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During the inspection, the compliance officers observed Respondent's foreman working from a scaffold located on the roof of the building. The foreman was patching a beam pocket in the face of a wall. The scaffold was a three section, welded frame scaffold standing approximately fifteen feet high. n6 The scaffold did not have a standard guardrail. Mr. Jervis photographed the scaffold on the roof and issued a citation based on their personal observations.

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n6 The compliance officer testified that the height of the scaffold was 19 feet, 6 inches. On cross examination, he said that the 19 feet 6 inches height was an estimate, but the scaffold could not be lower than 14 feet. Donald Harris, Respondent's Vice President, testified on cross examination that the scaffolding was 15 feet high. Even though there is some discrepancy in the testimony as to its exact height, no one testified that the scaffold was lower than the 10 foot regulatory minimum -- the height triggering the need for guardrails.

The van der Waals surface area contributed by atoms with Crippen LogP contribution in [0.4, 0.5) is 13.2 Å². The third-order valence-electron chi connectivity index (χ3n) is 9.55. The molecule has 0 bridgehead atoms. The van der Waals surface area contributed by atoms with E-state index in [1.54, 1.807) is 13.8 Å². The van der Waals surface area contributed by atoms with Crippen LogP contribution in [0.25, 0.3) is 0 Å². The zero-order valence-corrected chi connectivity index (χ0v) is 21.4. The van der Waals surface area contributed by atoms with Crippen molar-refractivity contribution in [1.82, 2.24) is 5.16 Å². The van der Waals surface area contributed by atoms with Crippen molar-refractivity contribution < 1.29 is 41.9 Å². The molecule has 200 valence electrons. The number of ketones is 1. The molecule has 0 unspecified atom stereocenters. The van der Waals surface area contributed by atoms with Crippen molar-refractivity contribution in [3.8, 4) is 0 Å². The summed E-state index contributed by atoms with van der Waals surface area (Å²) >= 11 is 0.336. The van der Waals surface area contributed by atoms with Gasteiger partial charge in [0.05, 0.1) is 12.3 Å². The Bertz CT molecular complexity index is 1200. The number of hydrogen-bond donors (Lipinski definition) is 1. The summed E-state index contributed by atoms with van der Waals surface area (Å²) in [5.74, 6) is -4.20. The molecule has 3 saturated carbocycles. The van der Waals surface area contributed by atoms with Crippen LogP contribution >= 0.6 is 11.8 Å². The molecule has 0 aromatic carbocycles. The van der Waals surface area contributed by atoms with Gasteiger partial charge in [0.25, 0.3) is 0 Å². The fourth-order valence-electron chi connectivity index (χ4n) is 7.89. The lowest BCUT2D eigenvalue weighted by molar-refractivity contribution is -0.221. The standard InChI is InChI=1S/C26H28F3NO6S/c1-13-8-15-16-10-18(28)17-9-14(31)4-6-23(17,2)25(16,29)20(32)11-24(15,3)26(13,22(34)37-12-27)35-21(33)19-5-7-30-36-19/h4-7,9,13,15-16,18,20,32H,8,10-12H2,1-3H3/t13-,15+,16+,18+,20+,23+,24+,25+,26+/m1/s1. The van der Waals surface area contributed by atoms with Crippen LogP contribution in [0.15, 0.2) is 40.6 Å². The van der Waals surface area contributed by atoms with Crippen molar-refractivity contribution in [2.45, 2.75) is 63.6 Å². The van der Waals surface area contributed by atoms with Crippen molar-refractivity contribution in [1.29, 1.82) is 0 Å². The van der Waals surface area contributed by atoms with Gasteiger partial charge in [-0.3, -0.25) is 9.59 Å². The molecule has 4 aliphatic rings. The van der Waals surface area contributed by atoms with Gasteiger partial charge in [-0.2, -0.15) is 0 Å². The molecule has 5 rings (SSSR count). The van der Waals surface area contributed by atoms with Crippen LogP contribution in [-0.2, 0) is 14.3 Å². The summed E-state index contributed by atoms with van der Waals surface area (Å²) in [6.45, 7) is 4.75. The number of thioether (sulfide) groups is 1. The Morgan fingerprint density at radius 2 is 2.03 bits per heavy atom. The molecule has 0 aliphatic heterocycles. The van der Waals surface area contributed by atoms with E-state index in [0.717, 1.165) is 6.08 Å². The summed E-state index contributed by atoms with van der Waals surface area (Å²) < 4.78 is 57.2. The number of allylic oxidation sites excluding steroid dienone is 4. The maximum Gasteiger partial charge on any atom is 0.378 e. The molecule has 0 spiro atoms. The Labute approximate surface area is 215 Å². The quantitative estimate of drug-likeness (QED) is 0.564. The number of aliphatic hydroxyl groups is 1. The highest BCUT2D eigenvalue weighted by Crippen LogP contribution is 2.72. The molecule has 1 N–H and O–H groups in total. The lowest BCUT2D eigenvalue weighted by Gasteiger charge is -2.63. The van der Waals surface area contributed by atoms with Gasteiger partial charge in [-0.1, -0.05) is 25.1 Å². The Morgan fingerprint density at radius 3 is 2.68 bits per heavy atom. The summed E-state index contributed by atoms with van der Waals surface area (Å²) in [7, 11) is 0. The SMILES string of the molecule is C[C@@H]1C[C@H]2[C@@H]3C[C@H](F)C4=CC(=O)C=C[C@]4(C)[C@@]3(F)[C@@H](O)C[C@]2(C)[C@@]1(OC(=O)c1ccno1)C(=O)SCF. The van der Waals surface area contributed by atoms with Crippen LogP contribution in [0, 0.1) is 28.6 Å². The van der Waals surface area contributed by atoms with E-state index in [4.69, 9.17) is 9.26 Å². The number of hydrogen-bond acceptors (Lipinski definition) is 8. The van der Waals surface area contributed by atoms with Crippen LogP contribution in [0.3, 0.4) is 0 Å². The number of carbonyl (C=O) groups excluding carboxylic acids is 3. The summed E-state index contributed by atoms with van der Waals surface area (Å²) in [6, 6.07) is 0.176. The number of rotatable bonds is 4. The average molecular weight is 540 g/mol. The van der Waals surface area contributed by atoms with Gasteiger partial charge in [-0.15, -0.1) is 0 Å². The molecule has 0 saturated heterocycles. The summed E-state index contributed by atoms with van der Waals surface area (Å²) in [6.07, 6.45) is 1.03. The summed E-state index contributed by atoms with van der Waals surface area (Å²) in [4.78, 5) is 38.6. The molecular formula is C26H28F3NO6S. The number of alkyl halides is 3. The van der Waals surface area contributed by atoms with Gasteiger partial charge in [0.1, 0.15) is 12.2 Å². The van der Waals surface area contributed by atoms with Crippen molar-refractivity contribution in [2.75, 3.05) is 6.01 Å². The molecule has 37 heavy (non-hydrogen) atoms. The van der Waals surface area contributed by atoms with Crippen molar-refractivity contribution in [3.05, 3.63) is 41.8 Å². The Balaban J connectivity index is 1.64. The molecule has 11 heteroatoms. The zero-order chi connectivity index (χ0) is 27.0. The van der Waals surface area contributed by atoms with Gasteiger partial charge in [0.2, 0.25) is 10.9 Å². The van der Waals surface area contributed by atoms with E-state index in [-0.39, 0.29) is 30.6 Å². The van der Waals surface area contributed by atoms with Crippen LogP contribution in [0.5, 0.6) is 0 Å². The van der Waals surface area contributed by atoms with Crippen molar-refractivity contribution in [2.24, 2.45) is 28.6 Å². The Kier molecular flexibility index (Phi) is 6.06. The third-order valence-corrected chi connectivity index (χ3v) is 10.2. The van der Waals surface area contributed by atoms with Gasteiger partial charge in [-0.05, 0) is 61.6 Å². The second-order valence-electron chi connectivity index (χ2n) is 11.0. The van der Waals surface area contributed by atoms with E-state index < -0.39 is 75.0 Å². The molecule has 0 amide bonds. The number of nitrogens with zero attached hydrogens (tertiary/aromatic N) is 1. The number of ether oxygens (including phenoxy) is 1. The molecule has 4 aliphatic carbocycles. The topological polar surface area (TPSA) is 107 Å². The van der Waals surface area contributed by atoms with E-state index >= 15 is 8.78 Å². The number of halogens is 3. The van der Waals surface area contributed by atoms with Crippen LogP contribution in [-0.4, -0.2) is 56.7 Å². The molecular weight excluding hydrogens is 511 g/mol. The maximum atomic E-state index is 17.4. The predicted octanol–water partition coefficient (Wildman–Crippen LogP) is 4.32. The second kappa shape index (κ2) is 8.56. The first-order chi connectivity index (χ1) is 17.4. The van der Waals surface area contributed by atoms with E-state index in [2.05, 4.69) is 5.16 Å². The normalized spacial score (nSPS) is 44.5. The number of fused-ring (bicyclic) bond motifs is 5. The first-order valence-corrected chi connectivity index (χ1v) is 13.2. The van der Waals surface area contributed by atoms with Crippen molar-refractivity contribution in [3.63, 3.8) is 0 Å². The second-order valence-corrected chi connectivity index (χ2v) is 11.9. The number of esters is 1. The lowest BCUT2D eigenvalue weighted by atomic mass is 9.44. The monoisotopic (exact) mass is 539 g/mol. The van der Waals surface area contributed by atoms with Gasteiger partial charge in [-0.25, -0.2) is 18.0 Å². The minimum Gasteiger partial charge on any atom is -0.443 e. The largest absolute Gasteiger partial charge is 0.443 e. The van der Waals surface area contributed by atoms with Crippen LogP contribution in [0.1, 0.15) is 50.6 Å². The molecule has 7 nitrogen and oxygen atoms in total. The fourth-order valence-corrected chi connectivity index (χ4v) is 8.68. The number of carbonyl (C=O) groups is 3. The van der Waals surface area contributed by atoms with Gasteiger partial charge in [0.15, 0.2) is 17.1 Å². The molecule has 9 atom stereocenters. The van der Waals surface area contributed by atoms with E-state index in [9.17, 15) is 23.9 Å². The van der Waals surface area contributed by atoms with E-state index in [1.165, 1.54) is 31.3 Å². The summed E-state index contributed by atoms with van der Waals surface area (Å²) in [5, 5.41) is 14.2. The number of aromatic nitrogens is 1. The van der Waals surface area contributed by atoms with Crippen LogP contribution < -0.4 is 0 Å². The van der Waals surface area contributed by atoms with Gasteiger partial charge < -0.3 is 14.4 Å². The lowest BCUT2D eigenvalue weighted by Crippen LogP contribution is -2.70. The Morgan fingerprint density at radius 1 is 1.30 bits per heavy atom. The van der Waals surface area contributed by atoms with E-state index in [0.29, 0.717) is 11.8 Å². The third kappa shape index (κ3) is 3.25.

[*5]

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II

Respondent contends, both before the judge and on review, that the citation should be vacated because the compliance officer failed to substantially comply with section 8(e) of the Act, n7 in that the Respondent was not afforded an opportunity to be present during the inspection. Respondent argues that the initial subcontractor notification tour conducted by Mr. Steiner was conducted in a haphazard manner. He did not know all of the subcontractors and did not check his list of subcontractors against those who did attend the opening conference. Also, Respondent contends that the OSHA inspectors failed to make specific inquiry as to whether all the subcontractors were represented and, thus, also failed to contact those who were not represented.

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n7 29 U.S.C. 657(e), provides: